Featured Research

from universities, journals, and other organizations

Getting the dirt on immunity: Scientists show evidence for hygiene hypothesis

Date:
March 22, 2012
Source:
Brigham and Women's Hospital
Summary:
Medical professionals have suggested that the hygiene hypothesis explains the global increase of allergic and autoimmune diseases in urban settings. However, neither biologic support nor a mechanistic basis for the hypothesis has been directly demonstrated. Until now.

This concept of exposing people to germs at an early age (i.e., childhood) to build immunity is known as the hygiene hypothesis.
Credit: © Joanna Zielinska / Fotolia

Previous human studies have suggested that early life exposure to microbes (i.e., germs) is an important determinant of adulthood sensitivity to allergic and autoimmune diseases such as hay fever, asthma and inflammatory bowel disease.

Related Articles


This concept of exposing people to germs at an early age (i.e., childhood) to build immunity is known as the hygiene hypothesis.

Medical professionals have suggested that the hygiene hypothesis explains the global increase of allergic and autoimmune diseases in urban settings. It has also been suggested that the hypothesis explains the changes that have occurred in society and environmental exposures, such as giving antibiotics early in life.

However, neither biologic support nor a mechanistic basis for the hypothesis has been directly demonstrated. Until now.

Researchers at Brigham and Women's Hospital (BWH) have conducted a study that provides evidence supporting the hygiene hypothesis, as well as a potential mechanism by which it might occur.

The study was published online in the journal Science on the Science Express Web site on March 22, 2012.

The researchers studied the immune system of mice lacking bacteria or any other microbes ("germ-free mice") and compared them to mice living in a normal environment with microbes.

They found that germ-free mice had exaggerated inflammation of the lungs and colon resembling asthma and colitis, respectively. This was caused by the hyperactivity of a unique class of T cells (immune cells) that had been previously linked to these disorders in both mice and humans.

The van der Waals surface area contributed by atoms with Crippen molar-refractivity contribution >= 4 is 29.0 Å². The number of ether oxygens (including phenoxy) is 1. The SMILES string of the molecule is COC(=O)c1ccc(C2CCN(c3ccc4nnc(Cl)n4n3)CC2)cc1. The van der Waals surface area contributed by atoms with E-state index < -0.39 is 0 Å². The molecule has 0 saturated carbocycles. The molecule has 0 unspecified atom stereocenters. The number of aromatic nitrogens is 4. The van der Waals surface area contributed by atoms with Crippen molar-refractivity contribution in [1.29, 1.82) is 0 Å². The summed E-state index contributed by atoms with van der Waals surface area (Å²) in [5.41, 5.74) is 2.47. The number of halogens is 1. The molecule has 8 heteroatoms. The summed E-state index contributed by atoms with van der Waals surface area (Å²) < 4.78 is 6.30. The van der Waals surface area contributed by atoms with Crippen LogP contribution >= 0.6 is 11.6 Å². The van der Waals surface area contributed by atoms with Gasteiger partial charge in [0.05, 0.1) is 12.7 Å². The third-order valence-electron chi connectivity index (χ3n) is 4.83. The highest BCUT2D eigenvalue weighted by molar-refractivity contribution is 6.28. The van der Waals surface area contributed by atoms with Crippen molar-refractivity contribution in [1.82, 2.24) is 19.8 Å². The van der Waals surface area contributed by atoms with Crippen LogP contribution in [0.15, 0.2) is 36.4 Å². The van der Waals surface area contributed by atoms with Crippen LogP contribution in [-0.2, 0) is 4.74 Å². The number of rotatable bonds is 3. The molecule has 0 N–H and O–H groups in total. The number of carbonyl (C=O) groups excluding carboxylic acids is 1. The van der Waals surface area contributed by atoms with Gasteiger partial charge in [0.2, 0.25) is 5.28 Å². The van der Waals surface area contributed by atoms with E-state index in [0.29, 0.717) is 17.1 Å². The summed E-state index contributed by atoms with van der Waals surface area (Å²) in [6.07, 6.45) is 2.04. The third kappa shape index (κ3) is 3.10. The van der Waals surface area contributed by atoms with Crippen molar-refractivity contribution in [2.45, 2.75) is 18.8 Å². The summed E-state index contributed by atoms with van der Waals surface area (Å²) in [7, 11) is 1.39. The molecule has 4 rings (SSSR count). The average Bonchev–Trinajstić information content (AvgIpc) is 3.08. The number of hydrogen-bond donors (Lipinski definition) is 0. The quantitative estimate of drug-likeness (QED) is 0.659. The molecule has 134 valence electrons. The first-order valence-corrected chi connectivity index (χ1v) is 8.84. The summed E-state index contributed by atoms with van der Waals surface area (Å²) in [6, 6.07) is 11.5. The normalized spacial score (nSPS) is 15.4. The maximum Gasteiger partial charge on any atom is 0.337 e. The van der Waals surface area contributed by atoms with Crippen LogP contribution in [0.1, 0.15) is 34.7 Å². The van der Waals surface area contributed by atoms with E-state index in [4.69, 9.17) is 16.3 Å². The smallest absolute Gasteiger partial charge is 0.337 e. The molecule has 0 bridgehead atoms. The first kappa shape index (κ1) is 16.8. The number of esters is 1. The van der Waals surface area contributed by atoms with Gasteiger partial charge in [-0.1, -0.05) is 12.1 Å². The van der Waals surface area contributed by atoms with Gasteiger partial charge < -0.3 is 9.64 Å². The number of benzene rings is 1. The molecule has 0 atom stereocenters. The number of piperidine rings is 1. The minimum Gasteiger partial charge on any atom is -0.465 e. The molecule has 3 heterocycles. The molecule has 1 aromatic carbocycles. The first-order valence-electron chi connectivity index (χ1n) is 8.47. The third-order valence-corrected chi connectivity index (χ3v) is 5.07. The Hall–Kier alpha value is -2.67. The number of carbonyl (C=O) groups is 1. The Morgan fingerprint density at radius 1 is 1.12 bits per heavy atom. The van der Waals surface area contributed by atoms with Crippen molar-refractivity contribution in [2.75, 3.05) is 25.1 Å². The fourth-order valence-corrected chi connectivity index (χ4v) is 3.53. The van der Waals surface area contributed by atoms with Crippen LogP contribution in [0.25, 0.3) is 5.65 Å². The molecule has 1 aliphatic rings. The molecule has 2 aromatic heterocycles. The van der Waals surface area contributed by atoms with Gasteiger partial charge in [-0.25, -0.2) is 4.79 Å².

Most importantly, the researchers discovered that exposing the germ-free mice to microbes during their first weeks of life, but not when exposed later in adult life, led to a normalized immune system and prevention of diseases.

Moreover, the protection provided by early-life exposure to microbes was long-lasting, as predicted by the hygiene hypothesis.

"These studies show the critical importance of proper immune conditioning by microbes during the earliest periods of life," said Richard Blumberg, MD, chief for the BWH Division of Gastroenterology, Hepatology and Endoscopy, and co-senior study author, in collaboration with Dennis Kasper, MD, director of BWH's Channing Laboratory and co-senior study author. "Also now knowing a potential mechanism will allow scientists to potentially identify the microbial factors important in determining protection from allergic and autoimmune diseases later in life."

In light of the findings, the researchers caution that further research is still needed in humans.

This research was supported by the National Institutes of Health, Crohns Colitis Foundation of America, Harvard Digestive Diseases Center, Medizinausschuss Schleswig-Holstein, and Deutsche Forschungsgemeinschaft.


Story Source:

The above story is based on materials provided by Brigham and Women's Hospital. Note: Materials may be edited for content and length.